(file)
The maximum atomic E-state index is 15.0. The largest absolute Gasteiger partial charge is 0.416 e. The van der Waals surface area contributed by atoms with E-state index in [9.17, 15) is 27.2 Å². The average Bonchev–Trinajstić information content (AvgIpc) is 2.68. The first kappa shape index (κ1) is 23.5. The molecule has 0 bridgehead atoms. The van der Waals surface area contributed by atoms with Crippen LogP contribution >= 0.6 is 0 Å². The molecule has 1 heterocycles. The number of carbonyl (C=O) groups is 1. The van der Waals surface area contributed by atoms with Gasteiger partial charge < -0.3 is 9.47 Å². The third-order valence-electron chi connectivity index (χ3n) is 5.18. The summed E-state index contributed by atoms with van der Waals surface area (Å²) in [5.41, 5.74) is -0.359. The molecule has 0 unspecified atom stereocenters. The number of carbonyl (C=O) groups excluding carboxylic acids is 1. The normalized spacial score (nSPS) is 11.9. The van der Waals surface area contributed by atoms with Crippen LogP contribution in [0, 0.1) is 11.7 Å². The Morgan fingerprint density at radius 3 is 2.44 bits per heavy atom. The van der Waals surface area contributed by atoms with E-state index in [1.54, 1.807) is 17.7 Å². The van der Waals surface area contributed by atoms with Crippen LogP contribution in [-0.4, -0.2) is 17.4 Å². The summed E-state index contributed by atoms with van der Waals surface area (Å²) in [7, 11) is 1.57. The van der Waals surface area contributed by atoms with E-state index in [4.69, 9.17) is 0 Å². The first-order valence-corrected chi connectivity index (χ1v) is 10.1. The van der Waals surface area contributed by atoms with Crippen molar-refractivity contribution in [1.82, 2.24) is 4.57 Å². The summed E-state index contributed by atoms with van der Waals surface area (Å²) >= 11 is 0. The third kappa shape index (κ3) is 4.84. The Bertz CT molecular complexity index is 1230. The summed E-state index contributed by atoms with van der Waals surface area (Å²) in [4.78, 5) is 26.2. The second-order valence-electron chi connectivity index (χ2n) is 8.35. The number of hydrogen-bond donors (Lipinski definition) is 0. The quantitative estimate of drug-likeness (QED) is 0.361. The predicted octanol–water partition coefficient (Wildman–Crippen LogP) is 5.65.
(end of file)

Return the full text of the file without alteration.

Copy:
The maximum atomic E-state index is 15.0. The largest absolute Gasteiger partial charge is 0.416 e. The van der Waals surface area contributed by atoms with E-state index in [9.17, 15) is 27.2 Å². The average Bonchev–Trinajstić information content (AvgIpc) is 2.68. The first kappa shape index (κ1) is 23.5. The molecule has 0 bridgehead atoms. The van der Waals surface area contributed by atoms with Crippen LogP contribution >= 0.6 is 0 Å². The molecule has 1 heterocycles. The number of carbonyl (C=O) groups is 1. The van der Waals surface area contributed by atoms with Gasteiger partial charge < -0.3 is 9.47 Å². The third-order valence-electron chi connectivity index (χ3n) is 5.18. The summed E-state index contributed by atoms with van der Waals surface area (Å²) in [5.41, 5.74) is -0.359. The molecule has 0 unspecified atom stereocenters. The number of carbonyl (C=O) groups excluding carboxylic acids is 1. The normalized spacial score (nSPS) is 11.9. The van der Waals surface area contributed by atoms with Crippen LogP contribution in [0, 0.1) is 11.7 Å². The Morgan fingerprint density at radius 3 is 2.44 bits per heavy atom. The van der Waals surface area contributed by atoms with E-state index in [1.54, 1.807) is 17.7 Å². The van der Waals surface area contributed by atoms with Crippen LogP contribution in [-0.4, -0.2) is 17.4 Å². The summed E-state index contributed by atoms with van der Waals surface area (Å²) in [7, 11) is 1.57. The van der Waals surface area contributed by atoms with E-state index in [4.69, 9.17) is 0 Å². The first-order valence-corrected chi connectivity index (χ1v) is 10.1. The van der Waals surface area contributed by atoms with Crippen molar-refractivity contribution in [1.82, 2.24) is 4.57 Å². The summed E-state index contributed by atoms with van der Waals surface area (Å²) >= 11 is 0. The third kappa shape index (κ3) is 4.84. The Bertz CT molecular complexity index is 1230. The summed E-state index contributed by atoms with van der Waals surface area (Å²) in [4.78, 5) is 26.2. The second-order valence-electron chi connectivity index (χ2n) is 8.35. The number of hydrogen-bond donors (Lipinski definition) is 0. The quantitative estimate of drug-likeness (QED) is 0.361. The predicted octanol–water partition coefficient (Wildman–Crippen LogP) is 5.65.